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“Speaker Nancy Pelosi announced Tuesday that she would open an impeachment inquiry of President Trump. Although some of the facts surrounding Mr. Trump’s call with Ukrainian President Volodymyr Zelensky have yet to be nailed down, it appears that Mr. Trump has grossly abused the powers of his office and distorted American foreign policy in pursuit of personal political gain. Yet the evidence so far suggests that impeachment is not the best way to hold Mr. Trump accountable for these infractions.
This controversy is really two disputes. One is legal and procedural, regarding the executive branch’s decision to withhold the whistleblower’s complaint from Congress. The other dispute is substantive and perhaps constitutional, over the propriety of what Mr. Trump has all but admitted he discussed with the Ukrainian president.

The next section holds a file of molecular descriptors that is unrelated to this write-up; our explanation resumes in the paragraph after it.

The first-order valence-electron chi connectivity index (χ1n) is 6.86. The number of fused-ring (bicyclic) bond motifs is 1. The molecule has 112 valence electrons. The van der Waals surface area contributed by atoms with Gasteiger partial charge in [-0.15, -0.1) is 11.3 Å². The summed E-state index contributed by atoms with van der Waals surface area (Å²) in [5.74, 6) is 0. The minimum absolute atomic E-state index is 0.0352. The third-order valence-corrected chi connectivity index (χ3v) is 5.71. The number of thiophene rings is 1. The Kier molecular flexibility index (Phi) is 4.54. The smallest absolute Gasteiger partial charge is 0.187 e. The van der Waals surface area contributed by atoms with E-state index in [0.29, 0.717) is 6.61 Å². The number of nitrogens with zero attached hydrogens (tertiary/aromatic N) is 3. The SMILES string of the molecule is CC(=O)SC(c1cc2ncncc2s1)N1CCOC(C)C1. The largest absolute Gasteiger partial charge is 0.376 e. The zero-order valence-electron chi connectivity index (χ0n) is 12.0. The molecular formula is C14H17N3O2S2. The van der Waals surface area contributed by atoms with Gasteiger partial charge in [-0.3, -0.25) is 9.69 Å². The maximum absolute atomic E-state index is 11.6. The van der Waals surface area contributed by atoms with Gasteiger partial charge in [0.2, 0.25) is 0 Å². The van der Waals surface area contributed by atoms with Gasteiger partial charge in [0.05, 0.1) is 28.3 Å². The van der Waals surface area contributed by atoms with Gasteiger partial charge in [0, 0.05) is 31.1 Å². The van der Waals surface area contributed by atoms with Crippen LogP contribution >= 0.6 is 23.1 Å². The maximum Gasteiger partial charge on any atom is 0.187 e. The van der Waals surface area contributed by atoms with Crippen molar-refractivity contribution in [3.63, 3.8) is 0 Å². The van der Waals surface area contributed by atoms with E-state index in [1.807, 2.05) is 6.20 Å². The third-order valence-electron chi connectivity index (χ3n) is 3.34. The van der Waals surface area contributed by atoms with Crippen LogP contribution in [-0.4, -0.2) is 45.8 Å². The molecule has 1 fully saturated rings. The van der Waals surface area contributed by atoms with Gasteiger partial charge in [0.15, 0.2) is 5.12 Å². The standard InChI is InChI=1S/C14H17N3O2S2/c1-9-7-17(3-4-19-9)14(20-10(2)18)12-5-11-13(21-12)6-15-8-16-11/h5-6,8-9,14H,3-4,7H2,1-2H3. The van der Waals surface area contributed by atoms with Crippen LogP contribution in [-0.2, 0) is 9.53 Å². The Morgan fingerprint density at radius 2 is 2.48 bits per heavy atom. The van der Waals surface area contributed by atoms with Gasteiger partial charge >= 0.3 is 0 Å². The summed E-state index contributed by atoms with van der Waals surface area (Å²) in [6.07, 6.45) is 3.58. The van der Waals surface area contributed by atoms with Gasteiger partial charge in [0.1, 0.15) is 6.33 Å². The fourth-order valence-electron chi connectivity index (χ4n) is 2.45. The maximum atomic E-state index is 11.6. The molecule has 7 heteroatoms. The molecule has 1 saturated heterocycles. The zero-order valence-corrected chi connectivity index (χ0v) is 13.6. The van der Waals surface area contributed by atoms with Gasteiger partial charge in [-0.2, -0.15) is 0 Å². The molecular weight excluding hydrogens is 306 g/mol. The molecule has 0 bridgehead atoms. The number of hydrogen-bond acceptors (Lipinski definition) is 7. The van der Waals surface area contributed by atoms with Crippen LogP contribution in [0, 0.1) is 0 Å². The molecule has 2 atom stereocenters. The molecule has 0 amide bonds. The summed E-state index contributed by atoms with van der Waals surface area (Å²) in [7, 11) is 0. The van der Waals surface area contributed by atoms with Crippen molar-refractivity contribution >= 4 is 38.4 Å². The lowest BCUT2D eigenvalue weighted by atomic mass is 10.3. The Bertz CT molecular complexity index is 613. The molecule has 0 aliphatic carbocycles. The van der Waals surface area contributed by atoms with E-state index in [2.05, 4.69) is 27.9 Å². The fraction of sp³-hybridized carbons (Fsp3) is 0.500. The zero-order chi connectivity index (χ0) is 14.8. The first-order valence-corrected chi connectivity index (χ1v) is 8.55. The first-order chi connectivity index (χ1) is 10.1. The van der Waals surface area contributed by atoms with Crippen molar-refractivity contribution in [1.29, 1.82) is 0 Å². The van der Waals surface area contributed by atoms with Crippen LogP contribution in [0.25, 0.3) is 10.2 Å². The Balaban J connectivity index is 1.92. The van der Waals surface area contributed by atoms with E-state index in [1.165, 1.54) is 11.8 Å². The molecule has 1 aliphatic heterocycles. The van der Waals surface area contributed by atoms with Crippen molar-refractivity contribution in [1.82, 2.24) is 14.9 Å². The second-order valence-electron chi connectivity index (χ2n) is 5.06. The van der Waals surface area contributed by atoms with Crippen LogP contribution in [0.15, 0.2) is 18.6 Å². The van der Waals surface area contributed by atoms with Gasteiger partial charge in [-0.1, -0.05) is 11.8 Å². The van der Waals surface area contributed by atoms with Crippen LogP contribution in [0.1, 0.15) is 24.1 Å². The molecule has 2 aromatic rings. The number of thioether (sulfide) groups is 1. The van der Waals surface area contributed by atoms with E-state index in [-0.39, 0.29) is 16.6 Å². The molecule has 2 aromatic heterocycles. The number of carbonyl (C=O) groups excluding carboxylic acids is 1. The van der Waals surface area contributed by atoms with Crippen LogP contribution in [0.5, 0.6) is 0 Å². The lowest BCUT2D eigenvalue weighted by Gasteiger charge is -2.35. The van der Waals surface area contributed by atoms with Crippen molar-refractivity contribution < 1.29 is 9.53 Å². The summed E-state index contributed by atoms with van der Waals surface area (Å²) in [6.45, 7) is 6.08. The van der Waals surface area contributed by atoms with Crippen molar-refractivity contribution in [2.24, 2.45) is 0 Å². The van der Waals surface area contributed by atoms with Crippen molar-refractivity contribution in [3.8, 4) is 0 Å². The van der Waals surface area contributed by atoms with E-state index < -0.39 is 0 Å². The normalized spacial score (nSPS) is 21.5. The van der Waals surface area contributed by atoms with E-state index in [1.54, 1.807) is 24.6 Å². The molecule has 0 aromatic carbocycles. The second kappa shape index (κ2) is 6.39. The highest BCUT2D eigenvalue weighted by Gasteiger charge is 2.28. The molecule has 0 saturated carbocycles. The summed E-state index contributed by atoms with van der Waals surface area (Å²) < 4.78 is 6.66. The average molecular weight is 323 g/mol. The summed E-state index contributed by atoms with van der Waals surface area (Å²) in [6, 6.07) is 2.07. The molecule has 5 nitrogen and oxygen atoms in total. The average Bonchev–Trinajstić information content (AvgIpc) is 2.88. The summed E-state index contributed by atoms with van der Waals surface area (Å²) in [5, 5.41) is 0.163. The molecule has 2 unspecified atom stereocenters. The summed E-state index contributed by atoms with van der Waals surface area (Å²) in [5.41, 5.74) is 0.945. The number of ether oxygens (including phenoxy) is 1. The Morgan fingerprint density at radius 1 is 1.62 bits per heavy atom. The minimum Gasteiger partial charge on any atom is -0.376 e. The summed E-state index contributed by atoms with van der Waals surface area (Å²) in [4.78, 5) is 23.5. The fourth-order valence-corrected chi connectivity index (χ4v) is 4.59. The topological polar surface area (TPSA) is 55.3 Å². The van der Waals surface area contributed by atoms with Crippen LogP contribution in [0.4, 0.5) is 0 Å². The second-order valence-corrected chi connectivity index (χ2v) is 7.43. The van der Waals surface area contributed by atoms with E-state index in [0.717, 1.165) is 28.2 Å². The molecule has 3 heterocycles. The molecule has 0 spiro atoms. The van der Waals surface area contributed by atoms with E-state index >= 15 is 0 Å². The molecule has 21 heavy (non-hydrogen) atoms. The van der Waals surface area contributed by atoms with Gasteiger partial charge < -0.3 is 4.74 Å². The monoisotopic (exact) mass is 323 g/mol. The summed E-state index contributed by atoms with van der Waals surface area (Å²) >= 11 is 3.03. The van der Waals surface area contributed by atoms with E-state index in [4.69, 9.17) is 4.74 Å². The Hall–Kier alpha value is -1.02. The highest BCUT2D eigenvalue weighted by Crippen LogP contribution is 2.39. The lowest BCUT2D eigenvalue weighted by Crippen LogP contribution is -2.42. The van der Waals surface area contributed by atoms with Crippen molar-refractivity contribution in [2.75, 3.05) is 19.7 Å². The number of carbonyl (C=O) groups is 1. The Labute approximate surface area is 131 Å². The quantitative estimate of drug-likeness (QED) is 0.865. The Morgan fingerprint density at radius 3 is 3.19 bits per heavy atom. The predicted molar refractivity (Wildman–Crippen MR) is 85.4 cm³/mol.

As to the first dispute, Robert Litt, who served as General Counsel to the Office of the Director of National Intelligence during the Obama administration, has lucidly laid out the legal complexities. In an article for Lawfare, he concludes that “the argument that the law did not require the DNI to transmit the [whistleblower’s] complaint to Congress . . . is not a frivolous one.” Moreover, if the Justice Department’s Office of Legal Counsel determined that the president’s actions weren’t matters of urgent concern as defined in the federal law for intelligence whistleblowers, the DNI might well feel bound to block the transmission of the complaint.”
JJ Editor's Picks
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